Using Music to Alter Brain Waves

By Charles Hopkins Published 01/17/2007 | Health

Music has long been regarded as a universal language. People in all walks of life can be moved by any kind of music regardless of language. One can easily discern that music moves people in its rhythm. This rhythm, either in drumbeats or in the harmonic effect of melody, can be likened to the rhythmic words of a poem. In every corner of the world, the love for music is evident: from the famous drumbeats of Africa to the classical heritage of Europe; there is really something in music that transcends the race and language of people.

Scientists have found out that people's brain waves are altered by music. Not long ago, science also discovered that meditation has a profound effect on brain's development. It has been observed that people who focuses their attention to a particular rhythmic stimulus long enough can experience a new level of awareness. It seems that their brain waves move along with the rhythm; the longer they focus on it, the brain waves become more synchronized with the rhythm. This synchronization between the brain and the rhythm gives a different state of arousal to the practitioner.

This phenomenon of music can be seen in everyday life. Why do you think people find themselves sleepy during heavy and long traffic hours, or while listening to playing instruments, or even when hearing the sounds of falling rain on the roof? These activities produce sound, a music of sort, with a rhythmic to the ears and brain.

It's the hypnotic effect of music on people. And this hypnotic effect has many benefits and applications in the medical field. The music of the famous Classical figure Mozart, has also been found to improve certain parts of the brain focused on learning activities. This effect is more known as the Mozart Effect.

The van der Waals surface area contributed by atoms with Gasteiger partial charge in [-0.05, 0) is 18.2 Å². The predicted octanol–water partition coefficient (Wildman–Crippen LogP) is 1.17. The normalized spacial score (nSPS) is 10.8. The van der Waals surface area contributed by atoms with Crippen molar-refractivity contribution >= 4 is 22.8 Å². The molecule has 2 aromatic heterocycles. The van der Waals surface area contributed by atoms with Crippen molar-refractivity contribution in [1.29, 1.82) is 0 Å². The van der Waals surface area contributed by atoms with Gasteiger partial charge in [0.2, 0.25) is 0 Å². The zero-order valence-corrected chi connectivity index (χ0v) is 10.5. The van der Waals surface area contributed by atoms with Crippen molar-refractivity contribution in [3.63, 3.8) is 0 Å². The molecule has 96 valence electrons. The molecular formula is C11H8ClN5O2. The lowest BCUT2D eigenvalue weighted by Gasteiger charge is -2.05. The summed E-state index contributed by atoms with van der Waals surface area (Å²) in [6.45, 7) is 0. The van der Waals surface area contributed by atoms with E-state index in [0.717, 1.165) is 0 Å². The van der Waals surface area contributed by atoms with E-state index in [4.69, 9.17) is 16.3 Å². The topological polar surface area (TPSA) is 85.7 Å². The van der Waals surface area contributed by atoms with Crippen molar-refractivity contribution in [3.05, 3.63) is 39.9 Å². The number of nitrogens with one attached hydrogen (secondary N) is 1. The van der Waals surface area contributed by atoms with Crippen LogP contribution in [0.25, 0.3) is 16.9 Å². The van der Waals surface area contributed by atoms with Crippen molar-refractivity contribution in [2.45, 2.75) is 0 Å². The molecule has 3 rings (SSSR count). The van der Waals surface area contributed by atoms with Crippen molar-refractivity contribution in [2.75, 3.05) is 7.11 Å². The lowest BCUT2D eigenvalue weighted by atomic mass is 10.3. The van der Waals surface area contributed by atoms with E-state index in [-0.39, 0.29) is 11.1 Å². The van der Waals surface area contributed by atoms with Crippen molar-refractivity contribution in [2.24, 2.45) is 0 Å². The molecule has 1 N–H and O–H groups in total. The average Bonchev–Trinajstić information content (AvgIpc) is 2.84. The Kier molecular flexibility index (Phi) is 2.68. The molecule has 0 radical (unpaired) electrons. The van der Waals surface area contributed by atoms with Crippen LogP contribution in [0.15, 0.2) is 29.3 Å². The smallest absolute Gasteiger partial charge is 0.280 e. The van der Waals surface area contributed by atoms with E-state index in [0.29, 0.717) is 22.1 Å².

Though the effects of music have been found in a number of improvements in such ailments such as insomnia and other sleep disorders, depression etc, the benefits of music in cognitive development is more profound. Meditation has been found to focus on that part of the brain that handles the positive emotions and feelings of a person, music, on the other hand, has been found to improve the cognition of people. From this development, we can learn that there are particular activities that can improve a certain functional part of the brain.

In sum, we can identify one particular key with all these: rhythm. Rhythm has always been part of a successful meditation activity, with such trance patterns such as "om" or "am." Similar to music, rhythm is the most basic part of a song. Even an a Capella will depend on some sort of rhythm or beat. Depending on the rhythm, music can be used to slow-down or speed-up brain wave activity and can be used for therapy of certain psychological disorders. Persons afflicted with Attention Deficit Disorder or ADD can listen to fast rock music to speed-up the activity of the frontal cortex of the brain while a hyperactive child can slow-down when exposed to slow music.